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Songwriters and composers are already guaranteed royalties on their recordings for life plus 70 years. To reflect this, EU Directive 2011/77//EU has extended the length of copyright term for sound recordings and performers’ rights in sound recordings from 50 years to 70 years as well as providing other, permanent, benefits to performers, namely a session fund for non-featured performers; a `use-it-or-lose-it` mechanism; and a `clean slate` provision. There is also a change to the expiry date of copyright in the words and music of a work where one is written specifically for the other (such as a song from a musical). The extended term applies to all sound recordings that are protected by copyright on 1 November 2013.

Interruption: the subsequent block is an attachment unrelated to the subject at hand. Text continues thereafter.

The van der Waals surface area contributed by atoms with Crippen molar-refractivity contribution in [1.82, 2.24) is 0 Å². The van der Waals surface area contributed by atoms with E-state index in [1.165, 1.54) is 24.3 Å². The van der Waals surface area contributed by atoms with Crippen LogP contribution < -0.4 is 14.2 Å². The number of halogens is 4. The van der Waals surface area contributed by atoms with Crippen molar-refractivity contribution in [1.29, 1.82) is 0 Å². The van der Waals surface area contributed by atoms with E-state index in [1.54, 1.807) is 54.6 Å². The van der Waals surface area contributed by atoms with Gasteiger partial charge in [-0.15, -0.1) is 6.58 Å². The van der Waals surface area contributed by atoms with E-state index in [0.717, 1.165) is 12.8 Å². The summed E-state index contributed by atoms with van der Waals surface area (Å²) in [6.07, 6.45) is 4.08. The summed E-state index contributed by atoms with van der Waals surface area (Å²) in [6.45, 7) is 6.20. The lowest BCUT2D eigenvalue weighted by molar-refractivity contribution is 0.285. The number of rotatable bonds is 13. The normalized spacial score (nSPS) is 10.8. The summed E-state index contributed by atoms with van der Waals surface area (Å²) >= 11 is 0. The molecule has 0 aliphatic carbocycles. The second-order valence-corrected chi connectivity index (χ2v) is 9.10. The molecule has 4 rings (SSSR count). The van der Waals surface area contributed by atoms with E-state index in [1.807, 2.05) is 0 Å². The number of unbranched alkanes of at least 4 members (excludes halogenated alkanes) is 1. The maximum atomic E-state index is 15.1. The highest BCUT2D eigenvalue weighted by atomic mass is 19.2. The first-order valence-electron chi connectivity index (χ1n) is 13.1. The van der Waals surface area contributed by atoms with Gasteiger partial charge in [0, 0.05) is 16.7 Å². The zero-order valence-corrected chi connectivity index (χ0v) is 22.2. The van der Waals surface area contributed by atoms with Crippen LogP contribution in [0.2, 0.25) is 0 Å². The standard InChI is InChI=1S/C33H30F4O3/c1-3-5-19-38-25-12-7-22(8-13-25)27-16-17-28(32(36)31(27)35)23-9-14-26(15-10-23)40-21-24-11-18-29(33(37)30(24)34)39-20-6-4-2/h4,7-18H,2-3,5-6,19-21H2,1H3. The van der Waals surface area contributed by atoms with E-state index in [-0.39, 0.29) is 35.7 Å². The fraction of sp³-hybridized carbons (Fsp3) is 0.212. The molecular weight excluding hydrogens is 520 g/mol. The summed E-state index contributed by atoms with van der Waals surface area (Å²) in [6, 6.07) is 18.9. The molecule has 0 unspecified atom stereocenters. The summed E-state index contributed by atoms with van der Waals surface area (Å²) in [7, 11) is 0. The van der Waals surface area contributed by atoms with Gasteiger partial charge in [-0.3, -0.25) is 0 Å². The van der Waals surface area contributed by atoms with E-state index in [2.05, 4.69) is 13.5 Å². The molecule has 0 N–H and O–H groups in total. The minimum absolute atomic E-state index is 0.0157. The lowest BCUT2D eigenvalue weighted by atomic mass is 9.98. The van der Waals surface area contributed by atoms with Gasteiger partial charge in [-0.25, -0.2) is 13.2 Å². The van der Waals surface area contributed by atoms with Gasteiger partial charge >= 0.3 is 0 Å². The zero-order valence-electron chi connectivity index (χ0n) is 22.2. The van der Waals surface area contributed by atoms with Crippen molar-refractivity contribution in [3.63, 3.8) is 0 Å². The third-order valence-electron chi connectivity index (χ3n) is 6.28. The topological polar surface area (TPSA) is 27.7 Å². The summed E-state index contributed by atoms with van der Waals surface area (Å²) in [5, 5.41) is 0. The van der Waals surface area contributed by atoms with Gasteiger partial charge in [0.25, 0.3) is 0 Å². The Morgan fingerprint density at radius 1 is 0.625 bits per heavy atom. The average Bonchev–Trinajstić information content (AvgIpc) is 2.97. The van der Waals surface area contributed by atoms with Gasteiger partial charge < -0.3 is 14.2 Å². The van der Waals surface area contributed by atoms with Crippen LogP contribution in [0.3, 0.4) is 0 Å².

Who’s A Believer and who’s Lost that Lovin’ Feeling?
There was a controversial response to the directive before its adoption: some member states opposed its introduction and there has been a mixed reaction to in within the UK.
The drive for change from lobbyists within the UK, seemed largely to be about continuing to monetise the creativity and musical successes of the 1960s. The legislation, on a European and national level, was supposed to recognise the difficult situation that professional musicians and other artists find themselves in when royalty payments die out in their lifetime. Many performers from the 1960s did not write their own songs and therefore would lose out when relying on only receiving royalties for the shorter 50 year term.
Now qualifying performers will continue to receive royalties for the extended term. However, small time performers will not be the big winners as their recordings are probably not currently achieving significant sales. Most sales are achieved, and this does not just apply to most X Factor contestants, in the first couple of years of the recording’s release, so the amounts we are talking abou
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